The past merges with the future on the Heartlands drive journey in central Tasmania. Georgian-era towns offer movie-set images, but peek behind the sandstone facades and there are stylish wine bars and award-winning distilleries. Country lanes are hemmed by hedgerows, and convict-built roads meander far from the highway, leading to relics of colonial and convict life. This is the hub of Tasmanian agriculture, but venture up into the Central Highlands and the landscape is transformed into a moody maze of lakes, mountains and moors.

Wine trails

Lines of lush green grape vines reach out across rolling hills at winery Jansz Tasmania.

Jansz Tasmania / Tourism Australia & Graham Freeman

Drive any direction in Tasmania and you’ll find cellar doors dotted along wine trails with views as impressive as the tastings. Loop out from Launceston on the Tamar Valley Wine Trail to more than 30 cellar doors, or choose a few from a cluster of laidback wineries along the Great Eastern Drive. The Southern Wine Trail features the closest vineyards to any Australian capital city, while the Cradle Coast Wine Trail mixes wine and wilderness in the north west.

Tasmanian Whisky Trail

A close up off aged spirits as they are poured into a tall stem glass.

Whisky tasting at Belgrove Distillery / Samuel Shelley

Tasmanian whisky is top-shelf and highly prized - recent global awards include the world's best single malt and best single cask single malt. Head to the source on the Tasmanian Whisky Trail, taking in more than 14 distilleries across the state. Stay for a tasting, take a distillery tour, and meet the makers at distilleries that range from waterfront shacks to convict-built barns.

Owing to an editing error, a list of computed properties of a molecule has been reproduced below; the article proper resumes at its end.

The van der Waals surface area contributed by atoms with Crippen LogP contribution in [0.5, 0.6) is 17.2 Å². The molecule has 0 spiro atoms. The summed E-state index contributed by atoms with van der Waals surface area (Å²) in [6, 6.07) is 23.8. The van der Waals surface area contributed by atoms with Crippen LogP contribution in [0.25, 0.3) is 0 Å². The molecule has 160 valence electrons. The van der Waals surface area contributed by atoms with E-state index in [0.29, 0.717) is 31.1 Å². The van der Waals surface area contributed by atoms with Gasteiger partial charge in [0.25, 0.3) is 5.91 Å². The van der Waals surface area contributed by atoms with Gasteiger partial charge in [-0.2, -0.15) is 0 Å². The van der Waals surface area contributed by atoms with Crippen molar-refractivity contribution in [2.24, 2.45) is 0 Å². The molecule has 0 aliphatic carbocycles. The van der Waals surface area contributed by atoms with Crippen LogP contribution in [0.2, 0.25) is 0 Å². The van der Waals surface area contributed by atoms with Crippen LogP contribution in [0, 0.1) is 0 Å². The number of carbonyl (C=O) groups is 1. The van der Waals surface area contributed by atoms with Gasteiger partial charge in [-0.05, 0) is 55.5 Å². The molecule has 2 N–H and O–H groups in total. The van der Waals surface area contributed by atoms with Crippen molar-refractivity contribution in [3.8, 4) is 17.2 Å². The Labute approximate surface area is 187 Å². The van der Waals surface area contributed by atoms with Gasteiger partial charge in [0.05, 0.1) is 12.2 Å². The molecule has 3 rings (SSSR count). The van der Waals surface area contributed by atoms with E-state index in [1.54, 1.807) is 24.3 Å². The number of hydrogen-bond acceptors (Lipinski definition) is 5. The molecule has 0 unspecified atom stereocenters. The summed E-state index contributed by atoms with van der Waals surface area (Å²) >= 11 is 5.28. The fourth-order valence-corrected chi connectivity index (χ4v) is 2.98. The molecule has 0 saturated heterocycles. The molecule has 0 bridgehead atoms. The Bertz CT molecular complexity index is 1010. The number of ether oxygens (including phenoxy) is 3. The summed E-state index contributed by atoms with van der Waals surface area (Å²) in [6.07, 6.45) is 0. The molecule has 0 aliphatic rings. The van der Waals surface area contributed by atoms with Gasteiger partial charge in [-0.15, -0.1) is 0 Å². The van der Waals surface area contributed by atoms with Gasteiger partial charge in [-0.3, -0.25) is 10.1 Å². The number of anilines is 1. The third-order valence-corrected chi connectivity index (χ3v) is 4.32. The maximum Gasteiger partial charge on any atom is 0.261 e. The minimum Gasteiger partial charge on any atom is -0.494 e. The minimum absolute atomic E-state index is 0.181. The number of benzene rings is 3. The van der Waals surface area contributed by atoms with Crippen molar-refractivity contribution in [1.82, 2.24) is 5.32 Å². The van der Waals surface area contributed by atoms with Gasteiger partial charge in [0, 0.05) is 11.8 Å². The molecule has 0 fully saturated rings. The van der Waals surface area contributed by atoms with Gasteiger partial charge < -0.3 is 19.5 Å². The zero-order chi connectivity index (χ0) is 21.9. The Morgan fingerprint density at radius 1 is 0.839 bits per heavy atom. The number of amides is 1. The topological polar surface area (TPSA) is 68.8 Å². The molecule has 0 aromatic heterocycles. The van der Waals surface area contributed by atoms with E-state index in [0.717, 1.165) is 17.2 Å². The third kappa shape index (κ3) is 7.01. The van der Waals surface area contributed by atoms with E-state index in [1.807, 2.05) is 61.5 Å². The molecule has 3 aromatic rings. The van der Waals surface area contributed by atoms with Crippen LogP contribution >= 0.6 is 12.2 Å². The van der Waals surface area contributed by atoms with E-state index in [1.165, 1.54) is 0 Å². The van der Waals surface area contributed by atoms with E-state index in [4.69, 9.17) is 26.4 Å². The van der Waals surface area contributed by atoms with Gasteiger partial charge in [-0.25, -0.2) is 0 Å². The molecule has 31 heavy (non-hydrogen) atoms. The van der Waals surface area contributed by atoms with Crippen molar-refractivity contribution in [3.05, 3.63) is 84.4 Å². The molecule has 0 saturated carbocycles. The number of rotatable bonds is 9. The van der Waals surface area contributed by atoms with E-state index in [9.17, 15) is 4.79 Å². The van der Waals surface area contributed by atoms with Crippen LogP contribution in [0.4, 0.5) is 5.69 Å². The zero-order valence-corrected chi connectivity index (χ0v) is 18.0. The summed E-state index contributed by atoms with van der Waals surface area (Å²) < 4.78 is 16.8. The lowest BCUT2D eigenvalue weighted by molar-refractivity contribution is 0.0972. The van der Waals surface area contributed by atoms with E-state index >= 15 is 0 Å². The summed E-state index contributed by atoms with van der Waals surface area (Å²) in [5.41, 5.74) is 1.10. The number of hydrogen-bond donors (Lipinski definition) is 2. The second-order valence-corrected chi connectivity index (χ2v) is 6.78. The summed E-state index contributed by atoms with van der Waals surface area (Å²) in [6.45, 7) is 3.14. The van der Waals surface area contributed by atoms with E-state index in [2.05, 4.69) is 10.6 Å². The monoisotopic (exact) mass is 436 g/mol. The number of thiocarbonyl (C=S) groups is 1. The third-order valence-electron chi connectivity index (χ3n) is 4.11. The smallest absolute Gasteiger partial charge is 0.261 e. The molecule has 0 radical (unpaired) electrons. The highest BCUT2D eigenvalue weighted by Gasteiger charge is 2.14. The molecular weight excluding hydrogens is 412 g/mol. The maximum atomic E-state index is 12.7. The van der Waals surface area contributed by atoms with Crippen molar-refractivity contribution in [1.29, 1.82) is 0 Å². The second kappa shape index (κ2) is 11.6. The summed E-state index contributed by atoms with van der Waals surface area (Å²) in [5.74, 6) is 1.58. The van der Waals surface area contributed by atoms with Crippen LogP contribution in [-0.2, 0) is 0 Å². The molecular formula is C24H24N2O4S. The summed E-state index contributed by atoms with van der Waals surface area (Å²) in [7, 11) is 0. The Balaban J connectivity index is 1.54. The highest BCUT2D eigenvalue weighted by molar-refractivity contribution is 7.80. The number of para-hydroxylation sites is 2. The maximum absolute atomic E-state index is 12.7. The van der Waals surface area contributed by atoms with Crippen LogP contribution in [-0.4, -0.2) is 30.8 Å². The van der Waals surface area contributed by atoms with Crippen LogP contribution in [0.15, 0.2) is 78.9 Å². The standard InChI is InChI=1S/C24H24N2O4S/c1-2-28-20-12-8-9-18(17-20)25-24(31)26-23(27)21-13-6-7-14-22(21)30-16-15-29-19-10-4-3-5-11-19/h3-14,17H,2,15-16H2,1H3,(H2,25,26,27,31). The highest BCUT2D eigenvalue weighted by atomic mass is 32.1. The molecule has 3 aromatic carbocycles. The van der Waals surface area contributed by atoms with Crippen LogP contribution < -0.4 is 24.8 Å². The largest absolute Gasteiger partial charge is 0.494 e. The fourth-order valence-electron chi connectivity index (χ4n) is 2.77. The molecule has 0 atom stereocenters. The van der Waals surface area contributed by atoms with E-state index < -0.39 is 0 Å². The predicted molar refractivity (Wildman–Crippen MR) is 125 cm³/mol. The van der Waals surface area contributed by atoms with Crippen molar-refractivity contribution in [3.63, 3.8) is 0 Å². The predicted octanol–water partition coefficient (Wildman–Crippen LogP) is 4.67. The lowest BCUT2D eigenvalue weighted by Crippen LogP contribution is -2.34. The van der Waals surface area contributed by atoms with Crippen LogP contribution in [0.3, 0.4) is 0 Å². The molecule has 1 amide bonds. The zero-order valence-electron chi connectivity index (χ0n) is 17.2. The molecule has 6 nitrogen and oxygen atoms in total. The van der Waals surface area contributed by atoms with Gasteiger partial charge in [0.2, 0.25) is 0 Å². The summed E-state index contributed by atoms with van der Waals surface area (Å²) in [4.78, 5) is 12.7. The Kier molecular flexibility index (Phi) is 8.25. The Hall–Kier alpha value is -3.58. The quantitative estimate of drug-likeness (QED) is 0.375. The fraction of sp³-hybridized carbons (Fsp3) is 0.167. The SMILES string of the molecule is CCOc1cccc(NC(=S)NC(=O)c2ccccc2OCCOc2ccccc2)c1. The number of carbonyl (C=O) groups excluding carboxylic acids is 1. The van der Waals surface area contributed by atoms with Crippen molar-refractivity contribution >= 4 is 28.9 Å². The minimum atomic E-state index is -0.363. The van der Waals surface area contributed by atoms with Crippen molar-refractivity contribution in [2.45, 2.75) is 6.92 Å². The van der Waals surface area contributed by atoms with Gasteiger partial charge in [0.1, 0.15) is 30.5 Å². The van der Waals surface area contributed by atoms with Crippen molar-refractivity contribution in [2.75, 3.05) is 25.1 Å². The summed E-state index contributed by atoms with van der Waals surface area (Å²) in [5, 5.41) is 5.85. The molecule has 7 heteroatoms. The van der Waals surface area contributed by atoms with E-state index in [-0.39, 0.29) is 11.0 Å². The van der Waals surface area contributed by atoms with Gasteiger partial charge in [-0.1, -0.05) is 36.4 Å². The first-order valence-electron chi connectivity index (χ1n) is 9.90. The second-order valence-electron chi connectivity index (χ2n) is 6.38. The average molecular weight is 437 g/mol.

Convict Trail

A young couple walk hand-in-hand along a road separating colonial-era stone buildings, once used to house prisoners at Port Arthur Historic Site.

Port Arthur Historic Site / Port Arthur Historic Site Management Authority

The toil of convicts can be seen across Tasmania, and their legacy remains indelibly printed on almost any road trip. The Convict Trail journeys through the state’s south east, taking in some of the most impressive and evocative relics of the 19th-century convict era. The beautiful town of Richmond features Australia’s oldest bridge, built by convicts, and as you cross to the Tasman Peninsula, make a stop at Eaglehawk Neck where a sculpture commemorates the “dog line” – fierce dogs were chained across the isthmus here to prevent convicts escaping inland from Port Arthur. Finish at Port Arthur Historic Site, the most beautiful and brutal of prisons, where about 12,500 convicts were exiled between 1830 and 1877.